Zestful Blog Post #163
His mother peers out over his head to the end of the walk, where his father is waiting for him. Good-by, good-by!—until tonight he is off with his father, the whole week has exploded white-hot on Saturday morning, and not even his mother's worried angry kiss can distract him. Out there his father is waiting with his hands on his hips, a man. Yes, he is coming!
That is the second paragraph of "Wild Saturday," a short story by Joyce Carol Oates, one of my literary heroes. It was first published in the September, 1970 issue of, unbelievably now, Mademoiselle magazine. Oates had burst on the literary scene as a very young woman, and won the National Book Award with her novel THEM in the same year this story was published. She was 32.
When one reads for pleasure, whether one is a writer or not, the way to learn from another author is to ask, always, these two questions: What is really going on? What am I being told or shown?
What's so special about that paragraph from Oates's story? Nothing and everything. It shows us a young boy being handed off from Custody Mom to Weekend Dad. The breakup of the marriage was acrimonious. How do we know this? If we're paying close attention, we notice that the parents are so estranged that Dad doesn't even come up to the front door to greet his ex-wife and collect his son. Is he afraid, ashamed, a wuss? These questions might crop up in our readerly minds. And as we read further, we might be on the lookout for answers.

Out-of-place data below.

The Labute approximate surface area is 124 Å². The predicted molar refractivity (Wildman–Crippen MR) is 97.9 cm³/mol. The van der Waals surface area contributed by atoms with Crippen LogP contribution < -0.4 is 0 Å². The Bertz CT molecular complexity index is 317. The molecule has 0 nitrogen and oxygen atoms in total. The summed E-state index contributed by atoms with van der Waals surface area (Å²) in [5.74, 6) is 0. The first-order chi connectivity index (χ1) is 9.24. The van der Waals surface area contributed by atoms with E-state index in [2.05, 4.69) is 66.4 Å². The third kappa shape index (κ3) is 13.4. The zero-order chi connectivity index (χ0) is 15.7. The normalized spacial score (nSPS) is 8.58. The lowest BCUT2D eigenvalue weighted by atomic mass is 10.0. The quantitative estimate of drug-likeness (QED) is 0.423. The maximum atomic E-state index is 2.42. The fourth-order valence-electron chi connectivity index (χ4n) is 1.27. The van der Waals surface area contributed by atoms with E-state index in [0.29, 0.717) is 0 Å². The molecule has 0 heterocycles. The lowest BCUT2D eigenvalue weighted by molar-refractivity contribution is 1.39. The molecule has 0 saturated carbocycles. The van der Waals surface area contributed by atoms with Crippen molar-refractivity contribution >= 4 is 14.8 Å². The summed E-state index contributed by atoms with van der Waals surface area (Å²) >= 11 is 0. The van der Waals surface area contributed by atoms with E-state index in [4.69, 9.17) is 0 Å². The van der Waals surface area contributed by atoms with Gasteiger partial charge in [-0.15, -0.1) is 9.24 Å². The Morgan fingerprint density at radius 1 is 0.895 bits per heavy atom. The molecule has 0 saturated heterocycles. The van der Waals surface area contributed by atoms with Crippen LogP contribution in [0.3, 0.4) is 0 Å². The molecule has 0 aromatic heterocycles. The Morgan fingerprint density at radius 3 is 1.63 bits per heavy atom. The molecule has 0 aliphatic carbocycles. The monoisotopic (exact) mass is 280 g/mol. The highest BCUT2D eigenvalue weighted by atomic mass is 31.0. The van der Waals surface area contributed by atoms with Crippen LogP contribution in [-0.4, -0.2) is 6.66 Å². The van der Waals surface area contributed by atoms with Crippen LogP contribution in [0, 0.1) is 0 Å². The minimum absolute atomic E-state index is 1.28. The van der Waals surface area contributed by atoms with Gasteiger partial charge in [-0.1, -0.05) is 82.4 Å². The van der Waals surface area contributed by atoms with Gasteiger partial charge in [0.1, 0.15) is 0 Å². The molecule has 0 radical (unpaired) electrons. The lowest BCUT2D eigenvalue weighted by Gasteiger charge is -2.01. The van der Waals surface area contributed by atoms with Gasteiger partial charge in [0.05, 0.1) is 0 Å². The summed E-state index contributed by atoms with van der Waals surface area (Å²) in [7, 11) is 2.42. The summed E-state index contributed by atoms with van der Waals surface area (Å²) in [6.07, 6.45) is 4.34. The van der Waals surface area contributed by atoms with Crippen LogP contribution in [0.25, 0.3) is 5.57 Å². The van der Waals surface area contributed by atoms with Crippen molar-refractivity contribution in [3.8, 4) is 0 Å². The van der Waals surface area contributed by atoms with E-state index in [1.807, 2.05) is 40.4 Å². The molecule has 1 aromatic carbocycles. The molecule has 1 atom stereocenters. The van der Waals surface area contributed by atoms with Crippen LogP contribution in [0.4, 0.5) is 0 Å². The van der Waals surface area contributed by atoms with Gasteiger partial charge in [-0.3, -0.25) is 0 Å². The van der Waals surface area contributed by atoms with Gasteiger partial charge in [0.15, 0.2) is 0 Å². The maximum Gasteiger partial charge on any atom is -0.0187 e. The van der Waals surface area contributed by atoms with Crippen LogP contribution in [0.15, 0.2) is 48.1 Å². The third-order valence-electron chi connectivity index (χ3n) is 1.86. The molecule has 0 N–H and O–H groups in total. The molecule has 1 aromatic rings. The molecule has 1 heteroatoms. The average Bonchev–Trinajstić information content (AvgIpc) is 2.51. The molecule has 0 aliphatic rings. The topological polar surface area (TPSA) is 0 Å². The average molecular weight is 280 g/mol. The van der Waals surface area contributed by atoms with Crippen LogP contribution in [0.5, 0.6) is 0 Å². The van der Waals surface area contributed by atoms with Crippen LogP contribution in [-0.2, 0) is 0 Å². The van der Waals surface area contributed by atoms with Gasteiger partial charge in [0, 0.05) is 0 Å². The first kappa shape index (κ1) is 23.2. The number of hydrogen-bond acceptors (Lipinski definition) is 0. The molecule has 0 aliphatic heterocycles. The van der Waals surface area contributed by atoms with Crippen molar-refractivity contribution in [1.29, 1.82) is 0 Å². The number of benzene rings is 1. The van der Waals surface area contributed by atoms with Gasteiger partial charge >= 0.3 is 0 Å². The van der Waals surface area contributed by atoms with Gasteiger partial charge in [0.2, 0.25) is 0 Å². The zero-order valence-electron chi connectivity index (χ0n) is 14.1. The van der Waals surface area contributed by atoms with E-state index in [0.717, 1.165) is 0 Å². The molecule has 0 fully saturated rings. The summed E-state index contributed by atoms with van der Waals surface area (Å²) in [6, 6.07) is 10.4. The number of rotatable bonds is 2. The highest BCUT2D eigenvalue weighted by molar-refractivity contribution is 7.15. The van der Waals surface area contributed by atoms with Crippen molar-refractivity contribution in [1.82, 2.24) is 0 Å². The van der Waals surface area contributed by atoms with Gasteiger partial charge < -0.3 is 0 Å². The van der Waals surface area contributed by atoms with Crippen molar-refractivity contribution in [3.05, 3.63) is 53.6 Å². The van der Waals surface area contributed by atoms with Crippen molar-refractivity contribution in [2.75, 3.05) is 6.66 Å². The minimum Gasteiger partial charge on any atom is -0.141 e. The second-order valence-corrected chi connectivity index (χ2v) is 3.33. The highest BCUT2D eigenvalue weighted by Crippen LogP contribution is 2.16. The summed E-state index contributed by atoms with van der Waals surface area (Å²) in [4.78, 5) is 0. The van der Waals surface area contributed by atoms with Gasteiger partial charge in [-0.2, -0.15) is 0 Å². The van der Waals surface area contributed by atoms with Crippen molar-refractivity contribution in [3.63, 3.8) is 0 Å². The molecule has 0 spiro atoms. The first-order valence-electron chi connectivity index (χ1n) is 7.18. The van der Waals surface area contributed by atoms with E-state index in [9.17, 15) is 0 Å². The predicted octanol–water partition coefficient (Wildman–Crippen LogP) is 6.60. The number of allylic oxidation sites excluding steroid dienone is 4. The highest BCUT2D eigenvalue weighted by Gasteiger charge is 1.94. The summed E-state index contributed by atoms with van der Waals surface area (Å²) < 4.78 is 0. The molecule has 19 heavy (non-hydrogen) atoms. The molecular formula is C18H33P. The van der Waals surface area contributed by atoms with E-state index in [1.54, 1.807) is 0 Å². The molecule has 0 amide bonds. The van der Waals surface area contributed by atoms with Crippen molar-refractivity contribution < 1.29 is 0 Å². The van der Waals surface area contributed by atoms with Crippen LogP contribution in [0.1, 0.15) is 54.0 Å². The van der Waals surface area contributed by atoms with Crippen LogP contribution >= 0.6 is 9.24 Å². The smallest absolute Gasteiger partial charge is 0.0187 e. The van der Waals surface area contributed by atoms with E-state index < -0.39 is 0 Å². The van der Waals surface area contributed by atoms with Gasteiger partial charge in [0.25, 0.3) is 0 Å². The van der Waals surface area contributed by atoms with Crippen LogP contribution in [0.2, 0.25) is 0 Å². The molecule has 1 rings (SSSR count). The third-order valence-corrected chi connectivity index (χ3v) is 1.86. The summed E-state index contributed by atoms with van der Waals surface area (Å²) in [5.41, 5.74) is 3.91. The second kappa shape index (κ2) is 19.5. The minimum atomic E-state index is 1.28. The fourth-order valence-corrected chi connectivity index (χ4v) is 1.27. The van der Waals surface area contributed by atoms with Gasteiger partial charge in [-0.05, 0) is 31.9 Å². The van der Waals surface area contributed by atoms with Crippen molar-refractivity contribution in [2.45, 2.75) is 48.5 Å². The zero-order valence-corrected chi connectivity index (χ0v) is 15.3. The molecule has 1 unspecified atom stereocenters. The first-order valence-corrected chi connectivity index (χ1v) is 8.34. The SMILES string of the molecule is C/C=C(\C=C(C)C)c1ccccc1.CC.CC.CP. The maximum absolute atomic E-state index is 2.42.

If we hadn't caught any significance to dad-on-sidewalk, we're told more by the mother's "worried angry kiss." Yes, the dad could be a little leery of his ex's suspicion and fury, which is perhaps well justified. We might already be developing a feeling of uh-oh.
Because "the week has exploded white-hot" just now, and the mom evidently has reason to be worried because this isn't the first time the boy has gone off with his father on the weekend. We know this because the situation is presented as if routine, not the first time.
And because this is the beginning of a story, we know we're going to get a story, and the title of the story has the word 'wild' in it, and we know that the author is Joyce Carol Oates, and because we know her, we know that this will almost certainly be a harrowing, spellbinding trip—especially if we read it with fine attention.
That is how good authors work: with economy and attention to every detail, to make the most of every word. Do you like this? I'd like to do more of these if you think it would be interesting/helpful. To post, click below where it says, 'No Comments,' or '2 Comments,' or whatever.
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